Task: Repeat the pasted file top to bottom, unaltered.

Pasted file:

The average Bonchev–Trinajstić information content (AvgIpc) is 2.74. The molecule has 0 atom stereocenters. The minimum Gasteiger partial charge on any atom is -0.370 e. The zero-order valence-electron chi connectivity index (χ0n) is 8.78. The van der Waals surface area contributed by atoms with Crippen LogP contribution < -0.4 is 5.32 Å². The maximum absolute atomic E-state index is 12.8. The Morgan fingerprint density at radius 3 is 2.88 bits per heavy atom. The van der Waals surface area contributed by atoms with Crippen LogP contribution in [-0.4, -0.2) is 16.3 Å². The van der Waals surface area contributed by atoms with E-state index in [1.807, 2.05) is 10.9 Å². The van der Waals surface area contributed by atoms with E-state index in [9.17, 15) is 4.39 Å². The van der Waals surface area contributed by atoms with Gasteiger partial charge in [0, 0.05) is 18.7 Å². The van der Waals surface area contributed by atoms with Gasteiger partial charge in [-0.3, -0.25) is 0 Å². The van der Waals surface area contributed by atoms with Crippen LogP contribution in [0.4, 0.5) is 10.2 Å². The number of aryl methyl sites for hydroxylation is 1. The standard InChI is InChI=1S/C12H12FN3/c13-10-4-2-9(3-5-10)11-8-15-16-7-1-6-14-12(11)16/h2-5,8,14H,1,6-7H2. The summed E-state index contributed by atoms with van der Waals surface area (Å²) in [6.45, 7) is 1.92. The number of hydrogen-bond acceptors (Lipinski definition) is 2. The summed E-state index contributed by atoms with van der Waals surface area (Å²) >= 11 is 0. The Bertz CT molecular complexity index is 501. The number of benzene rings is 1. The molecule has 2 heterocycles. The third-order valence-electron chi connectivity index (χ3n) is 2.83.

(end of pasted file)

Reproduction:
The average Bonchev–Trinajstić information content (AvgIpc) is 2.74. The molecule has 0 atom stereocenters. The minimum Gasteiger partial charge on any atom is -0.370 e. The zero-order valence-electron chi connectivity index (χ0n) is 8.78. The van der Waals surface area contributed by atoms with Crippen LogP contribution < -0.4 is 5.32 Å². The maximum absolute atomic E-state index is 12.8. The Morgan fingerprint density at radius 3 is 2.88 bits per heavy atom. The van der Waals surface area contributed by atoms with Crippen LogP contribution in [-0.4, -0.2) is 16.3 Å². The van der Waals surface area contributed by atoms with E-state index in [1.807, 2.05) is 10.9 Å². The van der Waals surface area contributed by atoms with E-state index in [9.17, 15) is 4.39 Å². The van der Waals surface area contributed by atoms with Gasteiger partial charge in [0, 0.05) is 18.7 Å². The van der Waals surface area contributed by atoms with Gasteiger partial charge in [-0.3, -0.25) is 0 Å². The van der Waals surface area contributed by atoms with Crippen LogP contribution in [0.4, 0.5) is 10.2 Å². The number of aryl methyl sites for hydroxylation is 1. The standard InChI is InChI=1S/C12H12FN3/c13-10-4-2-9(3-5-10)11-8-15-16-7-1-6-14-12(11)16/h2-5,8,14H,1,6-7H2. The summed E-state index contributed by atoms with van der Waals surface area (Å²) in [6.45, 7) is 1.92. The number of hydrogen-bond acceptors (Lipinski definition) is 2. The summed E-state index contributed by atoms with van der Waals surface area (Å²) >= 11 is 0. The Bertz CT molecular complexity index is 501. The number of benzene rings is 1. The molecule has 2 heterocycles. The third-order valence-electron chi connectivity index (χ3n) is 2.83.